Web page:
by William Lulow
I have often stressed that when doing almost any type of photographs, the background needs to be lit as well as the main scene. There are times when you don’t want to do this, but most cases really require it.
The eye tends to see a scene in its entirety, but film and digital sensors (although very sensitive to light) do not. So, photographers have to “help” their cameras “see” what they want them to.
Here’s an example:
This shot of a table setting was lit with only one light bounced off the ceiling. It created a nice, soft light in the room, but the room behind it was completely unlit, therefore it appeared dark in the image.
Now, if you are trying to light just the one room, this would be fine because it tends to highlight only what is directly in front of the camera. But, if you wished to see what was in the next room, to provide a good “normal” view of the whole interior, obviously you would need to light the other room as well.
Here is the example of that:
This image was produced with a single light in the back room, also bounced off the ceiling. Again, obviously, there is much more information included about the whole interior. Here’s how the lights were set up. Very simple:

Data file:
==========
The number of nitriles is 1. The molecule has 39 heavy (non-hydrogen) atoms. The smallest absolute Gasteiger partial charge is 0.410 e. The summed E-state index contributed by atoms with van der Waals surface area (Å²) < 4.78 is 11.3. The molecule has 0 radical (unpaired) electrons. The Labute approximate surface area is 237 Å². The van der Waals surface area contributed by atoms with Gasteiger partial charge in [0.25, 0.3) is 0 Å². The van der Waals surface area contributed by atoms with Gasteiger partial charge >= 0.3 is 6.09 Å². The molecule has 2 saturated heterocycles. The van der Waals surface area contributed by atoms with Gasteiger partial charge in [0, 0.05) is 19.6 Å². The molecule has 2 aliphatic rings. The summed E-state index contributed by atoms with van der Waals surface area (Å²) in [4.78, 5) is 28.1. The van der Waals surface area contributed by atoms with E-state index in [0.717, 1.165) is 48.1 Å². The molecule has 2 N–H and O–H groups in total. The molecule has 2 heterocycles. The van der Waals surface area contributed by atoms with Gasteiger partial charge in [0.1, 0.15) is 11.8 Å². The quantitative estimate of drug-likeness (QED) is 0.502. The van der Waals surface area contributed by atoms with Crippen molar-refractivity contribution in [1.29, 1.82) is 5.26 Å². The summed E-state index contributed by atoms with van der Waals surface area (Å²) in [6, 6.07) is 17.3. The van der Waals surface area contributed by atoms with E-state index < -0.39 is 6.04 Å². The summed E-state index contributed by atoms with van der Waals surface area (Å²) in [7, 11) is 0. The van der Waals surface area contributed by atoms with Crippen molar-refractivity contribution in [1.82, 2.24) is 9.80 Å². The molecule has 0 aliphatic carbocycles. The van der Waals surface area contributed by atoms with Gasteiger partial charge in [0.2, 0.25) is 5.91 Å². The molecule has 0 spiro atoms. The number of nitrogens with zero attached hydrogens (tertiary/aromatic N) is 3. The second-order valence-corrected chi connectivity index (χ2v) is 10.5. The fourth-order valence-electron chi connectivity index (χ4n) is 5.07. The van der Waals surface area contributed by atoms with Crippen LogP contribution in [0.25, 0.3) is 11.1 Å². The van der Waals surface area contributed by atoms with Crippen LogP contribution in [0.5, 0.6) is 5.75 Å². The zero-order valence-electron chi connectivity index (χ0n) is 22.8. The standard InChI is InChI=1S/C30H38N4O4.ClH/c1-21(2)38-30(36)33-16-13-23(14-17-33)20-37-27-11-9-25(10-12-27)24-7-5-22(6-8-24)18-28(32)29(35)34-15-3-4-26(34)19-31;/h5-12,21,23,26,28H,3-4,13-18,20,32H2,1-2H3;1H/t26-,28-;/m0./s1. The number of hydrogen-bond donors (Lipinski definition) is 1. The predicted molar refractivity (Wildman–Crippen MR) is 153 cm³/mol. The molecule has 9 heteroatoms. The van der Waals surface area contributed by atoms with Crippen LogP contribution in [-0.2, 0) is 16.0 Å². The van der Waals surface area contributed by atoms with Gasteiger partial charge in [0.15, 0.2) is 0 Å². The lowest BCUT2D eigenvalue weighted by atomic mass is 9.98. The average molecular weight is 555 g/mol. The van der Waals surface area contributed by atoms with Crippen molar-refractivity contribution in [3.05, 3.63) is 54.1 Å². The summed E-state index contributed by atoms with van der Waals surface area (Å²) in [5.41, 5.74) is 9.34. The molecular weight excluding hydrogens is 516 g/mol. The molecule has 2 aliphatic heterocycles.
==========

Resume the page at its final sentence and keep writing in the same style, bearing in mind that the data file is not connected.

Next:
In this case, all that was needed was enough light to help the camera “see” into both rooms. (Note that in the above images, the kitchen was not lit. If I had wanted to show the kitchen, I would have had to place a light there as well.
Another way to do these types of interior shots is by placing the camera on a tripod and shooting with available light, which many photographers do. The problem here comes when you try to include a window. Since, when doing interiors with available light you often have to use very slow shutter speeds, this tends to blow out any outdoor light that may be included in the scene. I’ve even heard of some photographers who use a program called Photomatix, take several exposures of the interior and let the program combine them to produce an acceptable, overall exposure. The proper way to include outdoor light in an interior photograph however is to take a reading of the light coming in the window and then balance your artificial light to give a proper, overall exposure of the scene.
Here, I took a reading with my camera’s meter of the light coming in the window and adjusted my overall exposure to render the image more or less even. This image was lit with only one flash placed off to the left and out of frame, creating the highlights on the furniture. I could have placed another light in the room, but it might have provided too much light. I wanted to keep all the tones muted.
So, if you are doing interior photographs, first measure the light coming in any windows (which can be thought of as “background” light), then balance your flash with that exposure. And, make sure that any background rooms in the scene are lit with that same flash exposure to ensure a total, correct exposure for the shot.